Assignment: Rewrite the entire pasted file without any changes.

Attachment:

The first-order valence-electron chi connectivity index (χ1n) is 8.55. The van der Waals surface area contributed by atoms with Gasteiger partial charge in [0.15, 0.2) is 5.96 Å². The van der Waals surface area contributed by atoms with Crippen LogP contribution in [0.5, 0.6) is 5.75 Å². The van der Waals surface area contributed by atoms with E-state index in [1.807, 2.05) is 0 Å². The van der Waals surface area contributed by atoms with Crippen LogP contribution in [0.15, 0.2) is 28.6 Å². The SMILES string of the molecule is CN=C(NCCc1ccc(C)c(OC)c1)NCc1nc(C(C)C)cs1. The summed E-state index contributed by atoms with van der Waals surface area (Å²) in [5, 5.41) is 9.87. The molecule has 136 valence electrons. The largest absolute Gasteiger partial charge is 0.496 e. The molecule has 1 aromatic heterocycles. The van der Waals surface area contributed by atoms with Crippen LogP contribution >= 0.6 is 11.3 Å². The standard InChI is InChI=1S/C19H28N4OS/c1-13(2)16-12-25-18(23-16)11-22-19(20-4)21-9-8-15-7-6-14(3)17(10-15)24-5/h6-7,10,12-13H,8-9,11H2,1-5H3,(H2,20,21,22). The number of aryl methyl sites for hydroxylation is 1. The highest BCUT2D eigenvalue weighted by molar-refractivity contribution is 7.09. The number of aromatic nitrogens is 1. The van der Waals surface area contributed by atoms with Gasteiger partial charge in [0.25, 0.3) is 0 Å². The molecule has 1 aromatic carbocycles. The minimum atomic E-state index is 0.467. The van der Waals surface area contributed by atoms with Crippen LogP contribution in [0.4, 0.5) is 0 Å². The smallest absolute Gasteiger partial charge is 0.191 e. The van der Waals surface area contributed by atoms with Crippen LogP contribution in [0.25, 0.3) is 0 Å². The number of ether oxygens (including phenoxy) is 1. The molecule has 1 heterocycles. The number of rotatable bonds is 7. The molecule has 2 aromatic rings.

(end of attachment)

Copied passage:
The first-order valence-electron chi connectivity index (χ1n) is 8.55. The van der Waals surface area contributed by atoms with Gasteiger partial charge in [0.15, 0.2) is 5.96 Å². The van der Waals surface area contributed by atoms with Crippen LogP contribution in [0.5, 0.6) is 5.75 Å². The van der Waals surface area contributed by atoms with E-state index in [1.807, 2.05) is 0 Å². The van der Waals surface area contributed by atoms with Crippen LogP contribution in [0.15, 0.2) is 28.6 Å². The SMILES string of the molecule is CN=C(NCCc1ccc(C)c(OC)c1)NCc1nc(C(C)C)cs1. The summed E-state index contributed by atoms with van der Waals surface area (Å²) in [5, 5.41) is 9.87. The molecule has 136 valence electrons. The largest absolute Gasteiger partial charge is 0.496 e. The molecule has 1 aromatic heterocycles. The van der Waals surface area contributed by atoms with Crippen LogP contribution >= 0.6 is 11.3 Å². The standard InChI is InChI=1S/C19H28N4OS/c1-13(2)16-12-25-18(23-16)11-22-19(20-4)21-9-8-15-7-6-14(3)17(10-15)24-5/h6-7,10,12-13H,8-9,11H2,1-5H3,(H2,20,21,22). The number of aryl methyl sites for hydroxylation is 1. The highest BCUT2D eigenvalue weighted by molar-refractivity contribution is 7.09. The number of aromatic nitrogens is 1. The van der Waals surface area contributed by atoms with Gasteiger partial charge in [0.25, 0.3) is 0 Å². The molecule has 1 aromatic carbocycles. The minimum atomic E-state index is 0.467. The van der Waals surface area contributed by atoms with Crippen LogP contribution in [0.4, 0.5) is 0 Å². The smallest absolute Gasteiger partial charge is 0.191 e. The van der Waals surface area contributed by atoms with Crippen LogP contribution in [0.25, 0.3) is 0 Å². The number of ether oxygens (including phenoxy) is 1. The molecule has 1 heterocycles. The number of rotatable bonds is 7. The molecule has 2 aromatic rings.